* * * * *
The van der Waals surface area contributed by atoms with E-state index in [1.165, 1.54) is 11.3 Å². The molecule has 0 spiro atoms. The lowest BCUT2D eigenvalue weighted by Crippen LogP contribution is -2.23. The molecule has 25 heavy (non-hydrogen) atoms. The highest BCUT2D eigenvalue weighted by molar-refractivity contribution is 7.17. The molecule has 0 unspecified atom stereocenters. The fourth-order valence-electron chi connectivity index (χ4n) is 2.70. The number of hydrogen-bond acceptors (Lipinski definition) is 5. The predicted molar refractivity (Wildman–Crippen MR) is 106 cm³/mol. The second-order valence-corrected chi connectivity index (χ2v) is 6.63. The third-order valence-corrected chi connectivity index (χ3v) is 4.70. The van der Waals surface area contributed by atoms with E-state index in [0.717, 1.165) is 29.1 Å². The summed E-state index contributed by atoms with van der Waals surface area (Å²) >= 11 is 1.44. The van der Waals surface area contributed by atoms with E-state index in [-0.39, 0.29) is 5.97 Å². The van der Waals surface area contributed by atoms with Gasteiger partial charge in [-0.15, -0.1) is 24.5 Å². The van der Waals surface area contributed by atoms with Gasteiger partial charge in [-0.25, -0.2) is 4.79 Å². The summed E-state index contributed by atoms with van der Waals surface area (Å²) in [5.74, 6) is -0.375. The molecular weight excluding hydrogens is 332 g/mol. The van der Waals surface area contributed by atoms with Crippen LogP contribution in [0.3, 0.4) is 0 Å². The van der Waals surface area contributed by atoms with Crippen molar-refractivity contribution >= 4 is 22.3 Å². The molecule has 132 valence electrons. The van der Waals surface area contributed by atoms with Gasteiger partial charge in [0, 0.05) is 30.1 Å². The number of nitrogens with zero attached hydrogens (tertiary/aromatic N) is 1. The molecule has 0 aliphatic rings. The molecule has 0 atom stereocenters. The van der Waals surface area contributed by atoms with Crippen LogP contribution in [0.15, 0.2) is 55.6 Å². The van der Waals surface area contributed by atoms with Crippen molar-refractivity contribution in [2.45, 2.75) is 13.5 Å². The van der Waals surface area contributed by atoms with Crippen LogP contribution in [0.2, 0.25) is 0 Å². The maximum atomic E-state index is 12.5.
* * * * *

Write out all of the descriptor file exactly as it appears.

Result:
The van der Waals surface area contributed by atoms with E-state index in [1.165, 1.54) is 11.3 Å². The molecule has 0 spiro atoms. The lowest BCUT2D eigenvalue weighted by Crippen LogP contribution is -2.23. The molecule has 25 heavy (non-hydrogen) atoms. The highest BCUT2D eigenvalue weighted by molar-refractivity contribution is 7.17. The molecule has 0 unspecified atom stereocenters. The fourth-order valence-electron chi connectivity index (χ4n) is 2.70. The number of hydrogen-bond acceptors (Lipinski definition) is 5. The predicted molar refractivity (Wildman–Crippen MR) is 106 cm³/mol. The second-order valence-corrected chi connectivity index (χ2v) is 6.63. The third-order valence-corrected chi connectivity index (χ3v) is 4.70. The van der Waals surface area contributed by atoms with E-state index in [0.717, 1.165) is 29.1 Å². The summed E-state index contributed by atoms with van der Waals surface area (Å²) >= 11 is 1.44. The van der Waals surface area contributed by atoms with E-state index in [-0.39, 0.29) is 5.97 Å². The van der Waals surface area contributed by atoms with Gasteiger partial charge in [-0.15, -0.1) is 24.5 Å². The van der Waals surface area contributed by atoms with Gasteiger partial charge in [-0.25, -0.2) is 4.79 Å². The summed E-state index contributed by atoms with van der Waals surface area (Å²) in [5.74, 6) is -0.375. The molecular weight excluding hydrogens is 332 g/mol. The van der Waals surface area contributed by atoms with Crippen LogP contribution in [0.3, 0.4) is 0 Å². The van der Waals surface area contributed by atoms with Crippen molar-refractivity contribution >= 4 is 22.3 Å². The molecule has 132 valence electrons. The van der Waals surface area contributed by atoms with Gasteiger partial charge in [0, 0.05) is 30.1 Å². The number of nitrogens with zero attached hydrogens (tertiary/aromatic N) is 1. The molecule has 0 aliphatic rings. The molecule has 0 atom stereocenters. The van der Waals surface area contributed by atoms with Crippen LogP contribution in [0.15, 0.2) is 55.6 Å². The van der Waals surface area contributed by atoms with Crippen molar-refractivity contribution in [2.45, 2.75) is 13.5 Å². The van der Waals surface area contributed by atoms with Crippen LogP contribution in [0.2, 0.25) is 0 Å². The maximum atomic E-state index is 12.5.